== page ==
Broadband News – Thanks for Nothing
Our telecommunications giant, SBC, was in the headlines last week with the apparently salutary news that 88 Avis Rent A Car System locations nationwide would be equipped with the SBC FreedomLink Wi-Fi service by early 2005. The firm would also extend FreedomLink to 600 Barnes and Noble bookstores.
SBC Wi-Fi, the firm tells us, is one “of the nation’s largest Wi-Fi networks with the service available in more than 5,000 hot spots, growing to an estimated 20,000 by the end of 2006.”
Access to the Wi-Fi zones requires a $19.95 per month membership in SBC DSL, with a minimum commitment of $100.
Doesn’t this make you feel just wonderful about the advances that have permitted this country to become the most technologically-advanced and “wired” nation in the world?
A shining nation on a hill, where bookstore loafers and airport-bound auto renters by the millions can, as SBC tells us, “conduct business and stay connected between their flights and the road?”
Where “mobile professionals [can] use laptop computers and personal digital assistants (PDAs) to wirelessly connect to the Internet and corporate networks at speeds 50 to 100 times as fast as a dial-up connection?”
For one thing, the “50 to 100 times as fast” connections, are actually eighty times slower than those of Hong Kong.
The United States of America is not leading the march toward broadband internet service; in fact, we are falling perilously behind other nations, despite SBCs rosy scenarios for bookstores and car rental agencies, and twenty bucks a month from the well-to-do and business traveler.
When experts rate communities for their broadband internet access, the United States of America is not even on the map – and guess what’s to blame?
Charles H. Ferguson, a nonresident Senior Fellow in Economic Studies at the Brookings Institution put it this way in testimony before the Committee on Commerce, Science & Transportation of the United States Senate on April 28, 2004:
“… the United States, which invented the Internet and pioneered the commercial Internet revolution ten years ago, is performing exceptionally poorly in broadband deployment, and more generally in local telecommunications services.”
Ferguson points out that while the United States has one third of the world’s computers, it has only 14 percent of the world’s DSL lines.
The US, at the end of last year, had 4.8 DSL lines per 100 telephones, versus 5.1 in China, 9.6 in France, 10.9 in Canada, 12.3 in Israel, 14.4 in Japan and 21.4 for Taiwan.
World broadband deployment grows 78 per cent a year and in the United States, the growth is only 35 per cent a year, which is the same as going backward.
Looked at somewhat differently, most components of digital information technology – semiconductors, personal computers, software, fiber optics and the like, expand their performance-per-dollar at a rate ranging from 40 to 75 per cent per year.
The exception? United States telecommunications services, “ranging from voice telephone service to broadband service have displayed low or in some cases even zero or negative rates of improvement over the last decade.”
And who provides these telecommunications services? Around these parts, it is SBC – and therein lies a cautionary tale.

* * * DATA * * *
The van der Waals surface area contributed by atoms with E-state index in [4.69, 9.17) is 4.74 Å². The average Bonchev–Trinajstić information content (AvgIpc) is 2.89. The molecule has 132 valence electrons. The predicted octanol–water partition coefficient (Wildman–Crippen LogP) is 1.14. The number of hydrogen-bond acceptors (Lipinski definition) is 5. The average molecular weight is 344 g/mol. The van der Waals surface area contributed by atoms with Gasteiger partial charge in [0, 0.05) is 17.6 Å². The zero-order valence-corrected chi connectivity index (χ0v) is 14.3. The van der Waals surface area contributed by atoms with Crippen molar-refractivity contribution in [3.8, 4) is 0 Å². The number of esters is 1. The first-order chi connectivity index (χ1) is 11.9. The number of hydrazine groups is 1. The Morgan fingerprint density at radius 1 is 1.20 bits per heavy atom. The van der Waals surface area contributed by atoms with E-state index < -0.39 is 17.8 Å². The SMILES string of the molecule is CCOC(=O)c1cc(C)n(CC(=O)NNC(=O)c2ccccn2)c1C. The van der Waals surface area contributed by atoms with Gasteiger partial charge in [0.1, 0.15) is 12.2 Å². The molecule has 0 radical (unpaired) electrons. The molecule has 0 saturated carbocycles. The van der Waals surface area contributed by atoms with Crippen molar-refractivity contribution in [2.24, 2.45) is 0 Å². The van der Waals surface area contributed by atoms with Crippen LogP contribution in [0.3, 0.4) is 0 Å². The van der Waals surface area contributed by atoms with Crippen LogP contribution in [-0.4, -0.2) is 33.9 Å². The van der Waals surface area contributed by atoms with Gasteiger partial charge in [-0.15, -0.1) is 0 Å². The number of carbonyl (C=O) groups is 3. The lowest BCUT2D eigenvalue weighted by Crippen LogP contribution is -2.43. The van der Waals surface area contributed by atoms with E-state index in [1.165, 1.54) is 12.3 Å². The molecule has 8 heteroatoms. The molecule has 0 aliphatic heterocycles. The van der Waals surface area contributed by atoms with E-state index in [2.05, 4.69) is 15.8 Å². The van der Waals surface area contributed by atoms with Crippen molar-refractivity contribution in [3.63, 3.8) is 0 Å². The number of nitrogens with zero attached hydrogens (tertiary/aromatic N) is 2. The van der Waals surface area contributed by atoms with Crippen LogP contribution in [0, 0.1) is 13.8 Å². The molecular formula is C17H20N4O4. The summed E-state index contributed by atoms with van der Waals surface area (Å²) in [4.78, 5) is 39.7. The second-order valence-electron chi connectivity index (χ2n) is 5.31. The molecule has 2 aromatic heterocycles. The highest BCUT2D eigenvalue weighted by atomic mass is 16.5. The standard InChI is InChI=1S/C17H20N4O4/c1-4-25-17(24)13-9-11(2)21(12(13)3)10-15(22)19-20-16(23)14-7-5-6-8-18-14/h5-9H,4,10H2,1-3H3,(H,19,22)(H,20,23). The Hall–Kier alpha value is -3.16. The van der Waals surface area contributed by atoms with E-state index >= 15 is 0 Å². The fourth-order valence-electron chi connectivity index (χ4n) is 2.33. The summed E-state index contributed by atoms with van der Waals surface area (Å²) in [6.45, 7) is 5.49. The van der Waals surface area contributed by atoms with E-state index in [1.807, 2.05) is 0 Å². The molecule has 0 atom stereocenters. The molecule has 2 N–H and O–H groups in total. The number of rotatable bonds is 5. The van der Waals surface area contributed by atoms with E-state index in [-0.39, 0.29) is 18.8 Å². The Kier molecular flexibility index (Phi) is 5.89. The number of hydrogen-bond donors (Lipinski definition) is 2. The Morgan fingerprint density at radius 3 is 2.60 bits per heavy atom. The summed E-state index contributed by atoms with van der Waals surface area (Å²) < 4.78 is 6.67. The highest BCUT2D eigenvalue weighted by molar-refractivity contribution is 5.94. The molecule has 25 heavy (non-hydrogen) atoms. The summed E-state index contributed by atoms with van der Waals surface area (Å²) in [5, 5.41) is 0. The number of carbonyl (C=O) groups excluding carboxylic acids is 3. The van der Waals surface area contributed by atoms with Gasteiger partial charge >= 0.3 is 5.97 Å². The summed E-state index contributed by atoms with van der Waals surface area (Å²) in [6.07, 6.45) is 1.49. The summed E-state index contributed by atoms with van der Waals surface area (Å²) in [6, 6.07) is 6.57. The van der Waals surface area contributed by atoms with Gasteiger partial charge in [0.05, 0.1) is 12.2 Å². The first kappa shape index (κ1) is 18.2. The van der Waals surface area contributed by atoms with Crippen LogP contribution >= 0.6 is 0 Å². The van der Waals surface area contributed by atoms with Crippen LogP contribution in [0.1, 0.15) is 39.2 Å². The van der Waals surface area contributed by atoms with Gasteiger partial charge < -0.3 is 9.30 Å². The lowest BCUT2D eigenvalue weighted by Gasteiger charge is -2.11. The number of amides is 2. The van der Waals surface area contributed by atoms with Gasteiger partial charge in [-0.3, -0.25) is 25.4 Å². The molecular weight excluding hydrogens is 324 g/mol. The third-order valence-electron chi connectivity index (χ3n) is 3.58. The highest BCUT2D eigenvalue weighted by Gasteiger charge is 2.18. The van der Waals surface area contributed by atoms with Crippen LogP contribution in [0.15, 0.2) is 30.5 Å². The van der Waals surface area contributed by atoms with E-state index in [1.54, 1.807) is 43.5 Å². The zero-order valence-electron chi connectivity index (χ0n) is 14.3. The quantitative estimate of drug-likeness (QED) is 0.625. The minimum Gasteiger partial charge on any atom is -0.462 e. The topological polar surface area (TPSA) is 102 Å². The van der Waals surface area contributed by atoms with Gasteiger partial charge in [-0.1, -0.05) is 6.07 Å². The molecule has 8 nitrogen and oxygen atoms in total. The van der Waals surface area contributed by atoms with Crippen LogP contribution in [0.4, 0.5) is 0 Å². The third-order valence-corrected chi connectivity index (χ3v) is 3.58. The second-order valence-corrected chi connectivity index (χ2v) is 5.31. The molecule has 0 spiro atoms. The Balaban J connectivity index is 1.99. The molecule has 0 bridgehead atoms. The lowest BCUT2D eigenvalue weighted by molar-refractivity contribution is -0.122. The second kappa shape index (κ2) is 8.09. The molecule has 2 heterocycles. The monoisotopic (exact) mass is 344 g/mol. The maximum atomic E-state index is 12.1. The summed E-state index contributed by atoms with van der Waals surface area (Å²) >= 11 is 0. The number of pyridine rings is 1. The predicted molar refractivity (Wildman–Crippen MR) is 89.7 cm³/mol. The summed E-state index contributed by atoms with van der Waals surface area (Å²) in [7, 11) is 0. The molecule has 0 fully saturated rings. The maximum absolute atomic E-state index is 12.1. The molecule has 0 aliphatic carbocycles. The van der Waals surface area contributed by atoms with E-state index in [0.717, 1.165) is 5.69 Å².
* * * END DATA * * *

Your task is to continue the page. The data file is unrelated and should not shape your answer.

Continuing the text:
Ferguson makes his case quite plainly: “the dominant providers of local telecommunications have blocked true competition and the development of a modern, open-architecture industry. This is rational on their part: competition and technical progress in broadband services would undercut local telephone companies’ traditional voice and data businesses, and threatens the video distribution monopolies of the cable industry.
“Yet Federal policy, particularly under the Bush Administration, has been ineffective or even counterproductive. As a result, the industry remains insufficiently competitive.”
Ferguson points out that only two-thirds of users have any choice in broadband services, “and even then they face at best a duopoly of one telephone company [SBC in Milwaukee] and one cable provider [Time Warner in Milwaukee.]
Well, there is an elegantly-simple solution, which would be to create open-architecture systems such as the one in Wellington New Zealand that has led an admirer to say, “this is one of the most advanced places in the world, right up there with Stockholm and Tokyo.”
The Wellington CityLink program was instituted by the city’s council. According to Neil de Wit, the managing director of CityLink, “Only a handful of other cities have local governments that have been proactive about getting real outputs from their Internet strategies. … City Link is a result of innovative Wellington City Council’s visionary thinking.”
But you can’t see any visionary thinking here in Milwaukee. As much as the City of Milwaukee’s infrastructure is particularly – perhaps ideally suited – for a massive information pipeline – (more on that, later) – “we are way behind in broadband availability, and the incumbent telcos [telecommunications companies] don’t want us to build it; in fact they have pushed through legislation against it,” says Randy Gschwind, the City’s chief information officer.
During the Norquist administration, Gschwind hooked up the city’s first two free Wi-Fi zones in Red Arrow Park and Cathedral Square, using existing infrastructure. It was the nation’s second, municipally-sponsored, Wi-Fi zone; a baby step toward the Wellington model.
According to a Wall Street Journal article from November 23rd, such free or low-cost wireless internet access is “a phenomenon that has raised the ire of large telephone and cable companies, who see their lucrative broadband businesses eroding,” leading the Pennsylvania General Assembly to pass a Verizon-lobbied bill forbidding any “’political subdivision’” from offering such networks.